1969 was a simpler time. Mum was watching Personality Squares on TV, dad was tapping away at his typewriter in the office, and their teenage boy was sneaking out to hide a dead body with someone he barely knows. Wait, what?
13-year-old Charlie Bucktin (Levi Miller) is awakened late one night by a knocking at his window. His nocturnal visitor is Jasper Jones (Aaron L. McGrath), a slightly older and more rebellious lad who is ostracised for his Aboriginal/Caucasian heritage. Jasper leads the precocious Charlie to the body of a girl he has discovered in the woods. Believing that all fingers would be pointed at him should anyone find the corpse, Jasper asks Charlie to keep it a secret while they attempt to discover who really murdered her.
As the burden of keeping such a big secret takes its toll, Charlie’s sheltered life begins to unravel, along with his innocence. It’s this loss of innocence that leads him to the realisation that his Western Australian hometown of Corrigan harbours its own dark secrets beneath the blazing summer sun.
Based on the novel by Craig Silvey, Jasper Jones is a perfect fit for director Rachel Perkins, who has championed indigenous outcasts in Bran Nue Dae and Radiance. Here she explores the difficult world of racism and betrayal through the eyes of children. The vivid portrait it paints even has the lovely Toni Collette’s performance come across villainesque in Charlie’s mind.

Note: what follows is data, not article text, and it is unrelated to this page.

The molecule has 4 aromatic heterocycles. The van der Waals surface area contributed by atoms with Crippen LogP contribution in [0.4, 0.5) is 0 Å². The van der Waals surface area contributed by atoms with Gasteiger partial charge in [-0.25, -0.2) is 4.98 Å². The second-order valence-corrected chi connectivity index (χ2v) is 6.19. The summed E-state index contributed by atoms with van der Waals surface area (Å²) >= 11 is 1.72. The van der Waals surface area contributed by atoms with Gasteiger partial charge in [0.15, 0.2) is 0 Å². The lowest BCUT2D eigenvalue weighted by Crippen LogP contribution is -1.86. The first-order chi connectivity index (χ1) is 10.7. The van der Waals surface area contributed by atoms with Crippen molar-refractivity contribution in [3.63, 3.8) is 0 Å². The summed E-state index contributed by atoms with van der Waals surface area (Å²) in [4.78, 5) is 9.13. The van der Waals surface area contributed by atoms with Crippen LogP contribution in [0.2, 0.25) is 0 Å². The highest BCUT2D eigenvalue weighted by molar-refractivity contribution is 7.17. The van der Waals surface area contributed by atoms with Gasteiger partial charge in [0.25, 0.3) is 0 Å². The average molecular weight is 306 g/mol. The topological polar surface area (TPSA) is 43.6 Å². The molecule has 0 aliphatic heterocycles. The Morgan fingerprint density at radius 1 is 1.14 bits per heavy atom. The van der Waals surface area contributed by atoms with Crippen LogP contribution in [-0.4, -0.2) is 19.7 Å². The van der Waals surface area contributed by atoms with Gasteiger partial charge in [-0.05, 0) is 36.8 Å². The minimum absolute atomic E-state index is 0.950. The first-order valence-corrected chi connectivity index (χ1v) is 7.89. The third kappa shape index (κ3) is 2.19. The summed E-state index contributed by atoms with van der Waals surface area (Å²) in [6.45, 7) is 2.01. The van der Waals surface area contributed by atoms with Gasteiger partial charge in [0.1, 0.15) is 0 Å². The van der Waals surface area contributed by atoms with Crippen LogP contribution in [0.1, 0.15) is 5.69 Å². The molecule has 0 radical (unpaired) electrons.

However, in deploying a youthful perspective, some of the film comes off as child’s play. The darker aspects are overly dramatic, while the more light-hearted moments don’t sit comfortably with the downbeat themes. Granted the ‘important’ discussions between Charlie and his Vietnamese friend – one being about sexy mermaids – are audibly hilarious, and his relationship with his father warms the heart, but the fact that Jasper Jones draws more emotion from an uplifting cricket game than the big reveal is a concern.
Moreover, the threat of Charlie’s secret being revealed isn’t the high stakes drama it could have been. There are moments when the dead girl is forgotten altogether, and the emotional impact surrounding the horror of her murder is lost. But even with its low stakes, those taking young children could be asked some difficult questions concerning the movie’s adult themes.
In cinemas: March 2, 2017
Starring: Levi Miller, Aaron L. McGrath, Toni Collette
Directed by: Rachel Perkins